Dale Appleby

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Weekly Reflections

Where is the hope? Part 1

Where is the hope?

Is there really any hope for an ageing church? Mainline denominations, like ours, have been in decline for a long time. But we are still here. So maybe we will just keep on going. Like many of us still in the church. We just keep on going.

But we know that we individuals won't just keep on going. We will all die. And before that some of us will start to wear out, and some will spend some time at the end of our lives in some kind of care.

And many of our churches won't just keep on going either. Many are wearing out. Many can no longer maintain their buildings. Many can no longer maintain a full-time paid ministry.
Increasingly central church administrations are worried about a huge and looming maintenance bill hanging over their church properties. Increasingly new ordinands are not entering full time paid ministry.

Where does hope lie? Or is there no real hope. Is it better to plan for a comfortable demise. Perhaps by combining parishes, sharing clergy, and otherwise arranging to keep going the services and organisations that we find most helpful.

That is in fact the common approach most churches have. Many of us would say that is not what we want. But it is what we do. One of the reasons is that we don't know what else to do.
Or if we have some idea of what to do, we don't think we have the ability to do it.  This is because the usual hope (apart from divine miracles) is to look to increasing the number of young people - "the future of the church".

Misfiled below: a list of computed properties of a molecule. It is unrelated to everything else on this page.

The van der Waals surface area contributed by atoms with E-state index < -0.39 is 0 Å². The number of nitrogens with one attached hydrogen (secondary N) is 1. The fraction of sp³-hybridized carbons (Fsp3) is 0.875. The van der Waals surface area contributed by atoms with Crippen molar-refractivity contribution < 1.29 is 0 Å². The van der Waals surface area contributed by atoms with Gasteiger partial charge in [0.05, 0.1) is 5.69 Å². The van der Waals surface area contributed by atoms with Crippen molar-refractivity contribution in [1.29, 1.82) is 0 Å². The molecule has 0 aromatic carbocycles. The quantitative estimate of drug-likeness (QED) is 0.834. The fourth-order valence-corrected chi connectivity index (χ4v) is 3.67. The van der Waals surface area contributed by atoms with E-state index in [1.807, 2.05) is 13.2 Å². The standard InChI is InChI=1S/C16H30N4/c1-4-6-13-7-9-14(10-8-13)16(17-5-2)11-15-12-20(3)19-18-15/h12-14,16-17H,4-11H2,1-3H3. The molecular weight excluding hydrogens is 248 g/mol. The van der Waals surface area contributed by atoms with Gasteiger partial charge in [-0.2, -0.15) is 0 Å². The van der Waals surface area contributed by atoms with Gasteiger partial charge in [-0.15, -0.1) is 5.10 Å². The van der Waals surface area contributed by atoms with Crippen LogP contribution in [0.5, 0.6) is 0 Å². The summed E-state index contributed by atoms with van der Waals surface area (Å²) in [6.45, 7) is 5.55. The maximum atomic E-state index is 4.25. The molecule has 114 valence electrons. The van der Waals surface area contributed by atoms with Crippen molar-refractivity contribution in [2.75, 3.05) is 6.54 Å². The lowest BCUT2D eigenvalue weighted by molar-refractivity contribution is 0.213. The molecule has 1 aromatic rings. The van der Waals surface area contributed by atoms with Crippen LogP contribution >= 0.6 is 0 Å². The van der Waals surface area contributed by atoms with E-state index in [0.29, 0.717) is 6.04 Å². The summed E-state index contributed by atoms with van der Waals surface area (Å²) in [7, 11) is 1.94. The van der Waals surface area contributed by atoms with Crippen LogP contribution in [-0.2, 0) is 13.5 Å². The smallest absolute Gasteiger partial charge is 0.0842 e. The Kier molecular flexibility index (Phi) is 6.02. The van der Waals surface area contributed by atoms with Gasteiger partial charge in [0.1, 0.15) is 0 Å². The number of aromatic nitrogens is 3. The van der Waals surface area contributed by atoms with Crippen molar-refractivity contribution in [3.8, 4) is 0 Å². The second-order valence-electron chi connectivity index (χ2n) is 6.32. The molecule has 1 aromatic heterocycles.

However the solution does not lie with young people. It lies with the old people.

The old people are the ones with the most experience. They are the ones who  have invested most in the church. They are the ones who have laboured and struggled. They are the ones who at various times in the past have had remarkable success in building the church. In many respects established churches belong to the old people. it is their church. And they are the ones where hope lies. But not in more activity and effort. They must use their wisdom, experience and love for God to hand on a blessing.

When old Joshua farewelled the leaders of Israel, he urged them to obey what the Lord had spoken through Moses. To be very strong. Not to be sidetracked by the other nations. (Josh 23.6ff).

When David was dying he charged Solomon to be strong. To observe what the Lord required. To walk in obedience to him. (1 Kings 2.2ff).

When the apostle Paul farewelled the elders of the Ephesian church for the last time he urged them to keep watch over themselves and the flock of which the Holy Spirit had made them overseers. He committed them to God and the word of his grace which could build them up and give them an inheritance (Acts 20.17-38).

There is the clue for the oldies. An inheritance to be received and to be bequeathed: a church built on the word of his grace.

The hope for the church in Perth lies in the old people handing on, while they are still alive, - to those who are younger - the commission to do what God has called them to do. To build his church.To make disciples. To feed and protect his flock.

It will be wonderful when the next history of this church is written, for this generation to be remembered as the ones who handed on, not a tradition to be preserved, but a commission to be carried out.

Who handed over not just permission, but commission to grow and build the church. Who handed over their church to others, knowing that it was always really Christ's church.

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